In this issue Jim Wallis examines apparent recent shifts in President George W. Bush's theological framework and how those shifts may spur or sustain dangerous politics. While many of the administration's policies have thoroughly secular sources (see Duane Shank's related feature, "The Project for a New American Empire"), our commander-in-chief seems confident that these policies are spiritually sound, if not divinely ordained.
But, as theologian and ethicist Lewis Smedes once said, "bad theology kills." At the very least - in the hands of a president - bad theology can lead to bad, and often dangerous, foreign policy.
One trademark of Bush's foreign policy has been an apparent disdain for the United Nations - and especially for any U.N. action that involves the relinquishment of U.S. control. That tendency, as author Tad Daley explains, can be deadly in places like Africa, which the United States has often treated, at best, with benign neglect - even in the face of atrocities like the 1994 genocide in Rwanda. And while U.S. involvement in Liberia was much needed, it's also a tragic case of too-little, too-late. The situation provides a compelling argument for the establishment of an international force that's capable, and ready, to stop future atrocities before they happen.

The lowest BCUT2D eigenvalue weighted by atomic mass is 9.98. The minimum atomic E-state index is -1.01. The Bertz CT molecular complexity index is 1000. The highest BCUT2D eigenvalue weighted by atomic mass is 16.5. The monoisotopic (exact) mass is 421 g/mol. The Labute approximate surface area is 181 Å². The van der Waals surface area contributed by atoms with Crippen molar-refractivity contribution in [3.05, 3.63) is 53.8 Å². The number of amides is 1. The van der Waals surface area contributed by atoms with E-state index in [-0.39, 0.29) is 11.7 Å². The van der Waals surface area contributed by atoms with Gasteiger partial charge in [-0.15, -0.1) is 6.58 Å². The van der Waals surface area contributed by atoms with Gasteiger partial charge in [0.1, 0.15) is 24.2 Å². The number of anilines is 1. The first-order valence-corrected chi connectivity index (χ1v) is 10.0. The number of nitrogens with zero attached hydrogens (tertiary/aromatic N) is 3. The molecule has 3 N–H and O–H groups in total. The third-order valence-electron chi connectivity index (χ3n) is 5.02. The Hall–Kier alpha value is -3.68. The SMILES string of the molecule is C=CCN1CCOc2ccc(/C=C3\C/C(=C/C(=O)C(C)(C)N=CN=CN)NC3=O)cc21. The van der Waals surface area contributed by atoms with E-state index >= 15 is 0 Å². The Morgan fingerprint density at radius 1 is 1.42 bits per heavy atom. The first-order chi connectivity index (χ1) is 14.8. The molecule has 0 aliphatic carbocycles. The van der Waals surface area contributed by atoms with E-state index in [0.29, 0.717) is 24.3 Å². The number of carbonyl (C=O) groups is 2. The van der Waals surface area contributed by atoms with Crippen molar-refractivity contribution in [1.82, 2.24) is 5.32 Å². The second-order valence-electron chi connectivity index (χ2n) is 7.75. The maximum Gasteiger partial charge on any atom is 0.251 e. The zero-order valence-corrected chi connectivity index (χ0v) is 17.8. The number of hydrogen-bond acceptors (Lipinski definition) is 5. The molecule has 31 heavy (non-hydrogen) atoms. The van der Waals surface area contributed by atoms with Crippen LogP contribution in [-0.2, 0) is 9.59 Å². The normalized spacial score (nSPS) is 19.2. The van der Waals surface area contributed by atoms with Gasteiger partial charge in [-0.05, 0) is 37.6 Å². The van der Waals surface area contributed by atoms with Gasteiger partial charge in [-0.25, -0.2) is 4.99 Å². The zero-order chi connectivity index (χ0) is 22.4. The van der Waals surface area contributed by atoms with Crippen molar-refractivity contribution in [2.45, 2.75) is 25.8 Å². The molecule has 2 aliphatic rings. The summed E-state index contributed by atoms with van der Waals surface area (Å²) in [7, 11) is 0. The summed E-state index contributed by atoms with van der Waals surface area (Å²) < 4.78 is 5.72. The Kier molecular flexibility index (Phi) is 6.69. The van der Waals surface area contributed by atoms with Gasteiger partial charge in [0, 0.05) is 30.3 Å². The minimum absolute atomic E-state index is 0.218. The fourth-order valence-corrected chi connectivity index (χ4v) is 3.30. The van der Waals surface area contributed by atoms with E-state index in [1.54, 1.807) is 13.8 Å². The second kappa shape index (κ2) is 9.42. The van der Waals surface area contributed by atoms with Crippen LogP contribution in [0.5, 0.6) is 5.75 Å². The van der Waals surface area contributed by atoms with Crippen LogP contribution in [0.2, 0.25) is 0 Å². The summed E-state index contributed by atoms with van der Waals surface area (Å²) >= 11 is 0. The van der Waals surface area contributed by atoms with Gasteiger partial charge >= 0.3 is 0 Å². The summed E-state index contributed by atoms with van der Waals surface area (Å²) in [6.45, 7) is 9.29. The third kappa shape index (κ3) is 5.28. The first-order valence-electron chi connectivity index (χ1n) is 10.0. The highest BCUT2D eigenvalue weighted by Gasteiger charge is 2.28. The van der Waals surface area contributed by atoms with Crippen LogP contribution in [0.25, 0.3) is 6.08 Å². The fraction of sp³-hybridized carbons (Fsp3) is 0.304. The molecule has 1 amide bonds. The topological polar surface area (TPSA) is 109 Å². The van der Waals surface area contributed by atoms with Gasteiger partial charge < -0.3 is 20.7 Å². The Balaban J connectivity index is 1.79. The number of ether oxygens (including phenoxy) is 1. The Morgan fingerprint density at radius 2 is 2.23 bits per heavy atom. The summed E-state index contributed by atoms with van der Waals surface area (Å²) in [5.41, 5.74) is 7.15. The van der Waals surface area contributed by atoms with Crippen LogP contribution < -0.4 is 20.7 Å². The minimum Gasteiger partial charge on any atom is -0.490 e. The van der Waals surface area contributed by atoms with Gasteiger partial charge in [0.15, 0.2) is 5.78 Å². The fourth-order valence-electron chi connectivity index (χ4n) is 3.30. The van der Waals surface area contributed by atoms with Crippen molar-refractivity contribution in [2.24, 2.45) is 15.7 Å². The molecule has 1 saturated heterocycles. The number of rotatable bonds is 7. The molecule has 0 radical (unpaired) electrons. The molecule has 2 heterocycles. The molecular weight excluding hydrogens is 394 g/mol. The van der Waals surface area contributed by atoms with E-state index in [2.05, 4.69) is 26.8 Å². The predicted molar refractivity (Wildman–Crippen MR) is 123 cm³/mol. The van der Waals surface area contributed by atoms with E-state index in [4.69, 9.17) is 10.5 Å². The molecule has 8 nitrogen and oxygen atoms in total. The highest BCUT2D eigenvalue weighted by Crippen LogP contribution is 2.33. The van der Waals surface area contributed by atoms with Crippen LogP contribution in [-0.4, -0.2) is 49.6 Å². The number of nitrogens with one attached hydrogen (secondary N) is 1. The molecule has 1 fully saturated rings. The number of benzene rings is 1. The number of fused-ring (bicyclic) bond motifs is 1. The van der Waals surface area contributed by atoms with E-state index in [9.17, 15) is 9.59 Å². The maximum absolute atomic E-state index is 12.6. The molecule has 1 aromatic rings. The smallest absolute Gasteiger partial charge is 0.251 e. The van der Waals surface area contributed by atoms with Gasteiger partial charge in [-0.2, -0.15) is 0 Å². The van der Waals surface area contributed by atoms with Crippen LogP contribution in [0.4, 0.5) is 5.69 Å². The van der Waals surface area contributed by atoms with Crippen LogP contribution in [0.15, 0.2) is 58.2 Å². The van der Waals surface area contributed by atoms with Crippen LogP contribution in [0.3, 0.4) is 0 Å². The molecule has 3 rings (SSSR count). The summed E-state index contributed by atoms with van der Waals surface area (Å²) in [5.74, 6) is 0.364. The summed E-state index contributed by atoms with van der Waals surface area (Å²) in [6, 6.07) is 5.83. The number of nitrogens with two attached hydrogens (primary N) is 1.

That, at least, is a kind of pre-emption the world can live with - and perhaps can't live without.
- The Editors